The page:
ATMega32u4 Schematic review

Thread Starter

gelliott

Joined Apr 19, 2019
13
Hi,
I have previously designed a schematic, board, and had a PCB printed out and assembled, only to find I made a couple significant mistakes in the schematic (https://forum.allaboutcircuits.com/threads/short-circuit-in-assembled-design-why.158928/) and I want to get some eyes on my revised schematic before wasting time laying out the board, and wasting money getting failed PCBs made up.
My previous mistake in the schematic was a misunderstanding of how decoupling caps should be used, which I hope I've rectified. I also took some other helpful advice to make the schematic a bit more polished.

Many thanks in advance for any assistance and guidance you can provide
 

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BobaMosfet

Joined Jul 1, 2009
936
Some tips--
  • If your pcb software support linking your schematic so that you can verify net connections match between schematic and PCB, that will help you.
  • Don't get a PCB made right away- Get the schematic done, and then take (literally) 3 or 4 days, reviewing the schematic and the PCB drawing to make sure that a) the schematic is right, and b) the PCB faithfully reproduced the schematic.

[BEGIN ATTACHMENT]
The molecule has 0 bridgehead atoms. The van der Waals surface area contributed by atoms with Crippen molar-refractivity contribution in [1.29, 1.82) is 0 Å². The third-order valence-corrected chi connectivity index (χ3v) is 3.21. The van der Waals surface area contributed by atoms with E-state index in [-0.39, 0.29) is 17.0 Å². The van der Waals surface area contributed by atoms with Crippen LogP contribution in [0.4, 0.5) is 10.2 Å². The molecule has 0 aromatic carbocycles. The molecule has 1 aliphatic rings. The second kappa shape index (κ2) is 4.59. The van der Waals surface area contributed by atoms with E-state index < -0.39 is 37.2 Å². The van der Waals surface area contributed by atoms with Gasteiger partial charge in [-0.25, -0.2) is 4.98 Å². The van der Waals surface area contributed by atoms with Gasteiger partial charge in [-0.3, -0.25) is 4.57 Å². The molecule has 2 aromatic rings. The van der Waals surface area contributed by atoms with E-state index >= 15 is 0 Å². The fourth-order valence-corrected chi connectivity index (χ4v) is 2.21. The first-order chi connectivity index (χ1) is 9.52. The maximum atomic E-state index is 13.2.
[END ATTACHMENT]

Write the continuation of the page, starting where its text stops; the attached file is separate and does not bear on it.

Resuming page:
• Always make sure you have no accidentally connection your ground plane to your positive plane on your PCB (or your - rail to your + rail), by a via, or a capacitor or something.

The capacitor symbols you're using in your schematic are _polarized_. The flat side is always the positive side, and the curved side is always the negative/ground side. Some people think those symbols are fine for any capacitor, but that is not so. Not all caps are polarized. Sometimes you don't want them to be. Other times you do. I say this, because I see your symbols are being used backwards in some cases.

A non-polarized capacitor is just two parallel lines, perpendicular to the conductor.

Just one 0.1uF cap is all that is needed between your +5VDC (aka Vcc) and Ground pins, close to the MCU, normally. That value may be different based on the regulator you use, so check your regulator datasheet, if you use one for their suggestion. It's primary purpose is to fill up, and to provide immediately available current to help feed the MCU faster than the power-supply can. It does not decouple, bypass, or anything else in this circumstance because it is not being used as a filter, and it is not being used in an AC environment. Not really. You also need the same 'bypass' cap between your AVCC and GND pins on the other side of the MCU. AREF should be tied to Vcc.

I'm not sure you have your ISP jumper wired right. You will need a 4K7 resistor as a pull-up on your reset pin, to keep it high, but still allowing an ISP programmer to pull it down for reset.
 
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